Are you okay?
That's the important question to come from Gumboot Friday last week where schools and businesses in Horowhenua donned gumboots in support of a national initiative to raise awareness of mental wellbeing.
The focus on wellbeing was a nationwide initiative sparked by comedian and New Zealander of the Year Mike King to bring attention to New Zealand's mental health issues.
Gumboot Friday was born out of the idea that depression was like walking through mud every day. People were encouraged to wear gumboots all day to show their support for young New Zealanders struggling with their mental health.
Horowhenua College got behind the initiative with students and teachers wearing gumboots and holding a gumboot throwing competition.
Horowhenua College principal Grant Congdon said the school held a special assembly last week specifically to talk about wellbeing and to reinforce the availability of the student counsellor and the need to talk and seek help.
"We see student wellbeing as a top priority," he said.
"There have been local tragedies here. We need to acknowledge that mental health is an issue. We need to work as a community to see how we can help each other," he said.
"The conversation around wellbeing and mental health awareness. I want to see it open up so that we can be open and transparent with each other."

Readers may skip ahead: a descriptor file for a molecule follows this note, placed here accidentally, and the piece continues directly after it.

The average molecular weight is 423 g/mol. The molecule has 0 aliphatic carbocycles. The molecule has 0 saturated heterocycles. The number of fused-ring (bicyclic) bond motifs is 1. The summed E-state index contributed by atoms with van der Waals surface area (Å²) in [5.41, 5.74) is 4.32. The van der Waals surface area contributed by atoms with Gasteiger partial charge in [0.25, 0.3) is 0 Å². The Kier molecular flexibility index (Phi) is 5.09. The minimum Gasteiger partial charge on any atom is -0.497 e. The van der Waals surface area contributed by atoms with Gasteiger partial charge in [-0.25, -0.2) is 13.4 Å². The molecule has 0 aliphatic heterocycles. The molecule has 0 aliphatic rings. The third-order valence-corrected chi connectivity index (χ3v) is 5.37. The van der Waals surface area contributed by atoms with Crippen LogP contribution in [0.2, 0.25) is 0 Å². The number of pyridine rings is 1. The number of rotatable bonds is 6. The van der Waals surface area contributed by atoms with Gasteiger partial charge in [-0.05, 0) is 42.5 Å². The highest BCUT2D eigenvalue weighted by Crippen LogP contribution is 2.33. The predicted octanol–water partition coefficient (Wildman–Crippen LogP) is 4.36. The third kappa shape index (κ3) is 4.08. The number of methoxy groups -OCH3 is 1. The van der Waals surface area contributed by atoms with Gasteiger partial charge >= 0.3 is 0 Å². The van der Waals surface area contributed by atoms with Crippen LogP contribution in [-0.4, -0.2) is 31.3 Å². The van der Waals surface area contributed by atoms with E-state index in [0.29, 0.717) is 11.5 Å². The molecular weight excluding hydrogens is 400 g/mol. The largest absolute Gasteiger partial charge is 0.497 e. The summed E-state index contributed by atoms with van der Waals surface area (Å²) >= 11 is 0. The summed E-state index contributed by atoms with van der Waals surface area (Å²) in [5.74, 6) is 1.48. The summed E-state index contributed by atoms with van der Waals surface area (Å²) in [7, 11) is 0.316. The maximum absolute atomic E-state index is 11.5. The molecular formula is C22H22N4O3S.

"How can we, as a community, get together to look after our own?"
Congdon said the school had a counsellor available that students could approach with any concerns, and from there they could be best directed to the appropriate services.
"And the need for that is growing. It's growing exponentially," he said.
Carter Maddock and Jamie Harper from the school's social action committee came up with the idea of a gumboot throwing competition and the $400 raised would go towards the school's counselling service.
Meanwhile, Oxford Finance in Levin was one of a number of businesses to support the initiative and raised $500.
Gumboot Day also increased gumboot sales. Kirsten Gagiano from The Warehouse in Levin said people were lined up waiting for the store doors to open on Friday, solely to buy a pair of gumboots, particularly smaller sizes.
"They were waiting at the door," she said.
Statistics showed that 137 young New Zealanders killed themselves last year, while 3500 attempted suicide.
WHERE TO GET HELP:
1737, Need to talk? - Free call or text 1737 to talk to a trained counsellor
Depression.org.nz - 0800 111 757 or text 4202
Lifeline – 0800 543 354
Suicide Crisis Helpline – 0508 828 865 (0508 TAUTOKO)
Kidsline – 0800 54 37 54 for people up to 18 years old. Open 24/7.
Youthline – 0800 376 633, free text 234, email firstname.lastname@example.org, or find online chat and other support options.
Rural Support Trust - 0800 787 254
Samaritans – 0800 726 666
What's Up – 0800 942 8787 (for 5–18 year olds). Phone counselling available Monday-Friday, noon–11pm and weekends, 3pm–11pm. Online chat is available 7pm–10pm daily.
thelowdown.co.nz – Web chat, email chat or free text 5626
Anxiety New Zealand - 0800 ANXIETY (0800 269 4389)
Supporting Families in Mental Illness - 0800 732 825.
If it is an emergency click here to find the number for your local crisis assessment team. In a life-threatening situation call 111